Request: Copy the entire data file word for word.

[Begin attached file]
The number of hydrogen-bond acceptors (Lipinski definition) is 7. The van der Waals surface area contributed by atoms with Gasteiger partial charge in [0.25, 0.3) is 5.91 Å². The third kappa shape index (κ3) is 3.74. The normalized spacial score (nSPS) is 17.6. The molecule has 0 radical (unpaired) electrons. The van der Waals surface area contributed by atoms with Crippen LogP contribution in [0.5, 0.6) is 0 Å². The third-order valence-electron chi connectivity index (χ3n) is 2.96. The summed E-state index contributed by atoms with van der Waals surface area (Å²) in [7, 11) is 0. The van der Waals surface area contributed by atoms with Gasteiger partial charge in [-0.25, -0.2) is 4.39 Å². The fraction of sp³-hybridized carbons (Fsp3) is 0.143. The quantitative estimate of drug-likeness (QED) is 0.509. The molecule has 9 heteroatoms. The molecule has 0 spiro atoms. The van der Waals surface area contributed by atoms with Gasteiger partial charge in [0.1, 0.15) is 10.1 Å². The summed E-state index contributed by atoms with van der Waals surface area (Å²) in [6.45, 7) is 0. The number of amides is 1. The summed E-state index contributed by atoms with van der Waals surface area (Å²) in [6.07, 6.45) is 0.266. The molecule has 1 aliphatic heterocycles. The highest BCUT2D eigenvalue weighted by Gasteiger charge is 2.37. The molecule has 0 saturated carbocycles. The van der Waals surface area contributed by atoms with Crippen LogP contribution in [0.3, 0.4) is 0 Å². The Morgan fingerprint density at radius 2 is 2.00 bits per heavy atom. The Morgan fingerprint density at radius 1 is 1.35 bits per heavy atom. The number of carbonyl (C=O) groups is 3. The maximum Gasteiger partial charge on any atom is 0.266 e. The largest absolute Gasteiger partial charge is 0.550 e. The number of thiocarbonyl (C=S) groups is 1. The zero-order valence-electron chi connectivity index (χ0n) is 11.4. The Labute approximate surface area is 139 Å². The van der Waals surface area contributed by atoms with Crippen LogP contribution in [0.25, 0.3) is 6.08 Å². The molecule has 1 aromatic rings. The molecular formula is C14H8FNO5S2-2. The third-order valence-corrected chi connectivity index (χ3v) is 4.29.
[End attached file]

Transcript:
The number of hydrogen-bond acceptors (Lipinski definition) is 7. The van der Waals surface area contributed by atoms with Gasteiger partial charge in [0.25, 0.3) is 5.91 Å². The third kappa shape index (κ3) is 3.74. The normalized spacial score (nSPS) is 17.6. The molecule has 0 radical (unpaired) electrons. The van der Waals surface area contributed by atoms with Crippen LogP contribution in [0.5, 0.6) is 0 Å². The third-order valence-electron chi connectivity index (χ3n) is 2.96. The summed E-state index contributed by atoms with van der Waals surface area (Å²) in [7, 11) is 0. The van der Waals surface area contributed by atoms with Gasteiger partial charge in [-0.25, -0.2) is 4.39 Å². The fraction of sp³-hybridized carbons (Fsp3) is 0.143. The quantitative estimate of drug-likeness (QED) is 0.509. The molecule has 9 heteroatoms. The molecule has 0 spiro atoms. The van der Waals surface area contributed by atoms with Gasteiger partial charge in [0.1, 0.15) is 10.1 Å². The summed E-state index contributed by atoms with van der Waals surface area (Å²) in [6.45, 7) is 0. The number of amides is 1. The summed E-state index contributed by atoms with van der Waals surface area (Å²) in [6.07, 6.45) is 0.266. The molecule has 1 aliphatic heterocycles. The highest BCUT2D eigenvalue weighted by Gasteiger charge is 2.37. The molecule has 0 saturated carbocycles. The van der Waals surface area contributed by atoms with Crippen LogP contribution in [0.3, 0.4) is 0 Å². The Morgan fingerprint density at radius 2 is 2.00 bits per heavy atom. The Morgan fingerprint density at radius 1 is 1.35 bits per heavy atom. The number of carbonyl (C=O) groups is 3. The maximum Gasteiger partial charge on any atom is 0.266 e. The largest absolute Gasteiger partial charge is 0.550 e. The number of thiocarbonyl (C=S) groups is 1. The zero-order valence-electron chi connectivity index (χ0n) is 11.4. The Labute approximate surface area is 139 Å². The van der Waals surface area contributed by atoms with Crippen LogP contribution in [0.25, 0.3) is 6.08 Å². The molecule has 1 aromatic rings. The molecular formula is C14H8FNO5S2-2. The third-order valence-corrected chi connectivity index (χ3v) is 4.29.